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An Appeal to Geneva: Racial Politics and Discrimination at the Founding of the United Nations

An Appeal to Geneva: Racial Politics and Discrimination at the Founding of the United Nations

Human rights often pose a paradox - foundational human truths, such as freedom from oppression and discrimination are arguably some of the most contested rights in the world, spanning all continents, all countries, all races, all religions, and all peoples. Human rights were formally institutionalized by the United Nations in 1948. The UN definition of human rights inaugurated norms of such basic rights and the prioritization of them within a Western context and notions of world order post-WWII. With human rights established for the first time, it is important to be critical of the time frame and historical significance of political and societal culture of the West - most notably in the United States with racial segregation. With the US playing a critical role in the creation of the UN’s Universal Declaration of Human Rights (UDHR), by-products of politics and racism - the UN Declaration of Human Rights at its founding is inherently racists and discriminatory. How the UN defined, wrote and prioritized the UDHR and subsequent application of the declaration, fail to acknowledge the oppression and human rights abuses in the United States. The United States is insincere in regards to the role the US played in the creation and policies of the United Nations UDHR. The United Nations was created at a time when basic human rights were being denied to many citizens of African, Asian, South American and Indigenous descent in the United States. Forced segregation, Jim Crow laws, mob lynching and institutionalized racism, classism and sexism were experienced across the country. With a particular look at racism and the creation of the United Nations, a sense of injustice, inequality and Western ideology are at the core of the founding of the institution that represents the world. With the United States being the most influential leader in the creation of the United Nations, it is important to scrutinize the role the U.S. had in the creation of the institutional flaws of the UN.

The United States has one of the most complex and paradoxical histories of a democracy; built on the enslavement of Brown and Black bodies. Institutional racism will be defined and used within the context of the U.S. “...as the policies, programs, and practices of public and private institutions that result in greater rates of poverty, dispossession, criminalization, illness, and ultimately mortality of African Americans. Most importantly, it is the outcome that matters, not the intentions of the individuals involved.” This definition comes from African and Black Diaspora scholar, Keeanga-Yamahtta Taylor. The fight for racial equality has been present in the US since the founding. Similarities between Frederick Douglass’ 1852 speech, “What is the fourth of July to a slave?” have similar tones to W.E.B. Dubois’ Introduction to Appeal to the World: A Statement of Denial of the Rights to Minorities in the Case of Citizens of Negro Descent in the United States of America and an Appeal to the United Nations for Redress (The Appeal). While a key difference from 1852 to 1947 was that slavery was unconstitutional in 1947, the rough 100 years, however, did little to change the oppression and institutionalized racism of Brown and Black bodies in the United States. However, with the creation of the United Nations as an international institution, a mode of redress was able to be amplified beyond the borders of the so-called Land of the Free. An Appeal to the World began the foundational movement for future Black power and race-related rights to be addressed, recognized and contemporary ideologies to be contested through the use of international institutions such as the UN on an international level. The elevated attention and body of nations allowed for racial oppression in the U.S. to be heard on a much larger platform than previously in human history.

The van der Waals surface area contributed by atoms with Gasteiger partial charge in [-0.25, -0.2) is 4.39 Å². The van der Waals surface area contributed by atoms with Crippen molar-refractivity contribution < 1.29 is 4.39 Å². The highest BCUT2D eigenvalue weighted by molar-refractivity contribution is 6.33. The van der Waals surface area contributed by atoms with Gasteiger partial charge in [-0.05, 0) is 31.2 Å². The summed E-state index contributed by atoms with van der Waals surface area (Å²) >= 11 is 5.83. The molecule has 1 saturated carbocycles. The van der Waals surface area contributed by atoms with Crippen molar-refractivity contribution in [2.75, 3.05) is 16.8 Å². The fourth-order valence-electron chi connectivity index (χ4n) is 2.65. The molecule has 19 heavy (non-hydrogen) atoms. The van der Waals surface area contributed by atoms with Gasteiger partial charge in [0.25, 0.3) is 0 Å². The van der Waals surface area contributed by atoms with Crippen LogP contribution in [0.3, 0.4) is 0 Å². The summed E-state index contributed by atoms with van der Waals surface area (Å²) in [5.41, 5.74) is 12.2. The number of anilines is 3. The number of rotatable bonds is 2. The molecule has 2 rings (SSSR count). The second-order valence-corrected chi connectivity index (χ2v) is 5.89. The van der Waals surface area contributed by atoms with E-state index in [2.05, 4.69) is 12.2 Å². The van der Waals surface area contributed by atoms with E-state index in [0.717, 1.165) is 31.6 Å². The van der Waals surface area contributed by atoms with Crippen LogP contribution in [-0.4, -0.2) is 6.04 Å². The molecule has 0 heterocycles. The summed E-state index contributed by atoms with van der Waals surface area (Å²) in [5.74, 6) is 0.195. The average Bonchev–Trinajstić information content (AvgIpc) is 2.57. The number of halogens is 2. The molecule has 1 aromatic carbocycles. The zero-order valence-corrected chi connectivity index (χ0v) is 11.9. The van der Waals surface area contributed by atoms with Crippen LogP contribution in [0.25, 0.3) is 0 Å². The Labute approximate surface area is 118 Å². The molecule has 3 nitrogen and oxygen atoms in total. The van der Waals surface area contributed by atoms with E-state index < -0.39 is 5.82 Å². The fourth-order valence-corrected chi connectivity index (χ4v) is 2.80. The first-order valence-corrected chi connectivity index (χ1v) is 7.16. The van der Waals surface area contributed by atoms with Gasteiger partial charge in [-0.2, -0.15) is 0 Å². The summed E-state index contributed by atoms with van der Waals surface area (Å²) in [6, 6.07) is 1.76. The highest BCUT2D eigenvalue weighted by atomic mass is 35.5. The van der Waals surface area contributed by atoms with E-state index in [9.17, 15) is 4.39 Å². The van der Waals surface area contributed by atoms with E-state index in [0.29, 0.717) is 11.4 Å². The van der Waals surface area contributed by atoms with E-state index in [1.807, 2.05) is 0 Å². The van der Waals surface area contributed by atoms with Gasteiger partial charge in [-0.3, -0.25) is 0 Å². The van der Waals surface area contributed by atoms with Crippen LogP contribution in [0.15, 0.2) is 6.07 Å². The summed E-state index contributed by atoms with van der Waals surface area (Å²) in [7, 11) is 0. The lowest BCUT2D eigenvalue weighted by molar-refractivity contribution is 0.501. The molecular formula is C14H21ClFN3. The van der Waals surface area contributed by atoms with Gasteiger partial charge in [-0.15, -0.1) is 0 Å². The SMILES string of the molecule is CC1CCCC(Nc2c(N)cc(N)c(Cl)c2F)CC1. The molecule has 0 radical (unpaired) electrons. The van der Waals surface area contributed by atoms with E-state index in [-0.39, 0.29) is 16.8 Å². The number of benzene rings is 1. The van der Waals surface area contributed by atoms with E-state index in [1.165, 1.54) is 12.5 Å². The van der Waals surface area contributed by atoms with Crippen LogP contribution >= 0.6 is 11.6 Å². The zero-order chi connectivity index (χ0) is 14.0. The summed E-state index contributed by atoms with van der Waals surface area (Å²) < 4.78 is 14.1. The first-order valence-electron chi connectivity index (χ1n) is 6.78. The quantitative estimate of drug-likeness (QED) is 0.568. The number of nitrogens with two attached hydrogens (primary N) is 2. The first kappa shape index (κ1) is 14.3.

The Appeal

The Appeal was not the first document presented to the United Nations on the racial oppression and discrimination in the United States. On June 6, 1946, the National Negro Congresses (NNC) petitioned the United Nations’ Secretary General’s Office with A Petition to the United Nations on Behalf of the 13 Million oppressed Negro Citizens of the United States of America (the Petition). This 15-page petition outlines the “economic, social, political, and physical machine of oppression” experienced by Black bodies in the U.S. The Petition was distributed and gained positive responses around the world from Bolivia to the West Indies along with support from American groups such as the National Association for the Advancement of Colored People (NAACP). While the NNC was known for communist ideologies, the U.S. Government and primarily the FBI tried to discredit the Petition as communist propaganda and ‘un-American’. The UN required evidence to be gathered as proof that the rights of African Americans were being violated. Because of the organizational structure of the NNC, collection of evidence was almost impossible for the organization and the Petition was dropped. The NAACP leaders Walter White and W.E. Burghardt Du Bois’ inspiration came from the Petition and began to craft their own appeal. The chair of the Human Rights Commission was Eleanor Roosevelt, who was also on the Board of Directors of the NAACP, Du Bois and White believed they had a fighting chance at the idea and believed Roosevelt would support their work (Anderson 2003, 93).